I sincerely hope that The Bee comes across as an uplifting and hopeful journey for Chloe. Both Jacob and Chloe’s journeys throughout the play are driven by discovery, where as Jacob is continually disappointed and hurt by what he discovers Chloe is enlightened and embraced by those around her. The impetus behind The Bee was to go against the grain, traditionally any drama that revolves around suicide is treated as a tragedy. But when looking at what’s occurring in Bridgend it became apparent that a lot of the victims perceived suicide as a positive and attraction option. Online sites would suggest that people were in a better place and the affection that was lavished upon them is attractive for people who are confused, isolated and with very options a head of them. I also hope that The Bee hints at, by the end of the play, that whilst for Chloe this is an exciting moment, it is driven by being young and confused and will have tragic consequences for her family.

>Although the plays have been heavily marketed as being about “suicide,” THE BEE also seems to really highlight the tendency toward the commodity of grief in contemporary society.  Can you speak a bit about the impetus for including this aspect in the piece?

I have always felt a little embarrassed by the way people to try to claim ownership over tragedy. When I was in my first year at University a man on my course committed suicide and although we had only been at university for a few months and the person in question was a bit of recluse and barely known, the outporing of emotion in my department was huge. People who had only met him once or twice were on their phone to their friends in fits of hysteria. I felt that this was inappropriate and cheapened the person in questions death as people were determined to make it about how affected them personally. This incident and a few other tragic situations that followed compounded this idea in my mind that grief is a very valuable commodity within contemporary society.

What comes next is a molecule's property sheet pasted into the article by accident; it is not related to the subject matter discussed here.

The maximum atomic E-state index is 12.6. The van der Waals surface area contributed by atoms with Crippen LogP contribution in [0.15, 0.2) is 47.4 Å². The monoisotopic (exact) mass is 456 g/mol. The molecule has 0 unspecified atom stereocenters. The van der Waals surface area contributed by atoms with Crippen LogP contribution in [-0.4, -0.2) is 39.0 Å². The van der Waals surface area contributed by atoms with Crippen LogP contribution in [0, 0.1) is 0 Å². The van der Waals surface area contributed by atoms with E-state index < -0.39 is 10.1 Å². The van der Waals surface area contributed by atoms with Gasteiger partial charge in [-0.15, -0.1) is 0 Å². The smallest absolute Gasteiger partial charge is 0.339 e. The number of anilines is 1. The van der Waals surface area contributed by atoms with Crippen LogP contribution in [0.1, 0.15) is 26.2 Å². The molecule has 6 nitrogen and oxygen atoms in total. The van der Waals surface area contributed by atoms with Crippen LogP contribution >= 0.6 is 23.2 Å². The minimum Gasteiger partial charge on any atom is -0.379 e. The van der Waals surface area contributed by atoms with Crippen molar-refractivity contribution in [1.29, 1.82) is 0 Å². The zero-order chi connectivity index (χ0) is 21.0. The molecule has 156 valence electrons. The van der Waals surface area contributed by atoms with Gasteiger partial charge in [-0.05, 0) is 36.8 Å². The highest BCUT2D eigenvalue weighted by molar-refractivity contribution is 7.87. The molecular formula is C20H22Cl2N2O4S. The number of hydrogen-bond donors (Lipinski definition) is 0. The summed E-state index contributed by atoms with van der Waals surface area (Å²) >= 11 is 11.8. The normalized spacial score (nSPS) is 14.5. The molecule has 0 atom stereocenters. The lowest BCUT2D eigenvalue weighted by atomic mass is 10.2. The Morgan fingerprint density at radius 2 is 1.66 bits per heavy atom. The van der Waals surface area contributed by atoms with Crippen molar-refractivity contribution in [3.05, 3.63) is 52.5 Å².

>What have you found most challenging and most rewarding about collaborating with another playwright in putting together one theatrical viewing experience with THE BIRD and THE BEE?

It was a tough process. We both work in very different ways and you suddenly become aware of the knock on affect that decisions you make have on another piece of work. When we were in Edinburgh we didn’t have the luxury of playing the pieces together as a double bill. They were in different spaces at different times of the day. This meant that the pieces had to stand alone but intrigue an audience enough to bring them back for the other play. Because of this I don’t think we fully achieved a singular viewing experience. Obviously when we reproduce the plays we will play them to back front and because of this we will be able to rework the plays again to help create a more singular experience.

>What playwrights do you feel have been most influential in your playwriting style?  Why?

With The Bee I made a conscious decision to try and step away from the naturalistic style of plays that I traditionally write, so if I say that playwrights such as Simon Stephens, Martin Mcdonagh, Joe Penhall and Arthur Miller have been the most significant influences on my style it would seem at odds with what we see in The Bee. However, I hope that moments of McDonagh’s dark humour, Millers clarity in story telling and the investment in humanity that Penhall and Stephens are renowned for have creeped into the play.

I wanted The Bee to be more European in its style, by that I mean something that could be left open to interpretation by a director and wasn’t as dictated by choices that I had made. There’s a great tradition within British playwriting that the most important thing to happen is that the director obeys what’s on paper, my aim was for The Bee to be a skeleton that a director could impose their own ideas upon. The idea being that no production would ever be the same. A play that heavily influenced this vision was The Ugly One by Marius Von Mayyerburg which had a relentless pace and inventiveness of form which I thought would be perfect to help demonstrate the sense of confusion that is occurring in Chloe’s world . Enda Walsh’s brilliant play Chatroom was also a great marker for me in proving that staging of online conversations could be dramatic. Carly Churchill’s work was also great a source of influence on The Bee.